Initiatives don’t work in isolation
Our interviewees believe organisations often get a number of gender equity initiatives in place, but don’t address the cultural change required for them to work. “There’s not a lot of tolerance for professionals to job share or take up other flexibility options in senior management positions. We expect people to be available 24/7,” says David Gonski.
Martin Parkinson speaks from experience: “When half of Treasury graduates were women, we thought we had fixed the issue. We thought that, over time, we would see greater proportions of women coming through into the senior executive ranks. In fact, this did not happen.”
“In hindsight, we did a lot of things right. We encouraged part-time work, supported child care arrangements on site and encouraged both men and women to continue to study - and we did increase the number of women at lower executive levels.”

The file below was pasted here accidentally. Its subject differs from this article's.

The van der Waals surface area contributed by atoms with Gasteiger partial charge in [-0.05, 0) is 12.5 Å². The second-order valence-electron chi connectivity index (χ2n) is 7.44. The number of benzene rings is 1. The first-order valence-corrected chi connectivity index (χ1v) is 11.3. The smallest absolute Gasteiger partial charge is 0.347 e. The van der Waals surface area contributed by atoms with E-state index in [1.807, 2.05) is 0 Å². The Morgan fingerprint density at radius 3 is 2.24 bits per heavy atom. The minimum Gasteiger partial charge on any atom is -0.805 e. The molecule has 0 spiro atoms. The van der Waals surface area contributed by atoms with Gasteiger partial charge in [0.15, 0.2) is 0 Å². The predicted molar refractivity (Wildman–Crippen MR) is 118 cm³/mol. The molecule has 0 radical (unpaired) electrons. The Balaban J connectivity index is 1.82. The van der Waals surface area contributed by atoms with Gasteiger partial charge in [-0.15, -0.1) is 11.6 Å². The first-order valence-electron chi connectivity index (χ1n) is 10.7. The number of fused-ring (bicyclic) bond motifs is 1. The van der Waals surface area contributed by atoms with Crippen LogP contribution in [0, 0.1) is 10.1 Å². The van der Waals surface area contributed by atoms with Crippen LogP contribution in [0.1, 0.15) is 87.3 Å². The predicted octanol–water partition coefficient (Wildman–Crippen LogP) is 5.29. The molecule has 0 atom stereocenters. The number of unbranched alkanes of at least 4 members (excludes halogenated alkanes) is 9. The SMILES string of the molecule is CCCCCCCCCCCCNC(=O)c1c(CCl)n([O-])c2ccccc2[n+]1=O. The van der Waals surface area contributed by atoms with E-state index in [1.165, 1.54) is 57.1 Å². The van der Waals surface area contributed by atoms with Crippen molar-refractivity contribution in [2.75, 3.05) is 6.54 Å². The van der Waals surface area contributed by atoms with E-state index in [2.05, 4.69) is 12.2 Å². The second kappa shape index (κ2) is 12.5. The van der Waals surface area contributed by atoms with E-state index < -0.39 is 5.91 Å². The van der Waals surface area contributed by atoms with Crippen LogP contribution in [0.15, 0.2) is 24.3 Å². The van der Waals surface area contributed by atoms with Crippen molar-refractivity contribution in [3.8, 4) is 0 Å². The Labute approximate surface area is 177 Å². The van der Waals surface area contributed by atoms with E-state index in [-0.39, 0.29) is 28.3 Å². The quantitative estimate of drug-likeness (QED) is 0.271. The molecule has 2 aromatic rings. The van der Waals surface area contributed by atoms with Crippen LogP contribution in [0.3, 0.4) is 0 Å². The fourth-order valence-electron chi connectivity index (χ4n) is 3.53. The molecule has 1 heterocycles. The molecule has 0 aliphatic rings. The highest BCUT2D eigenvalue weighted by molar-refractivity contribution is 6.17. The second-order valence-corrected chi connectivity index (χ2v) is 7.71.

However, women still didn’t make it into the senior ranks.
Mystified, the department ran interviews and workshops to understand what was holding women back.
“The results shocked me and my colleagues on the Executive Board. They showed that, although we had done a great job in providing flexibility and supporting part-time work, we had not actually re-designed jobs to suit the staff. For example, meetings were being held at times when people with caring responsibilities could not attend, and the work cycle tended to allocate work after hours. One young man mentioned that if he stayed back after the part-time workers had gone home, he had a much higher chance of getting decent work.”
“I realised that all the interventions had been quite ad-hoc - in response to symptoms. We were not getting to grips with the underlying causes.”
In other words, the initiatives failed because the system was still set up to discriminate against people who took advantage of flexibility.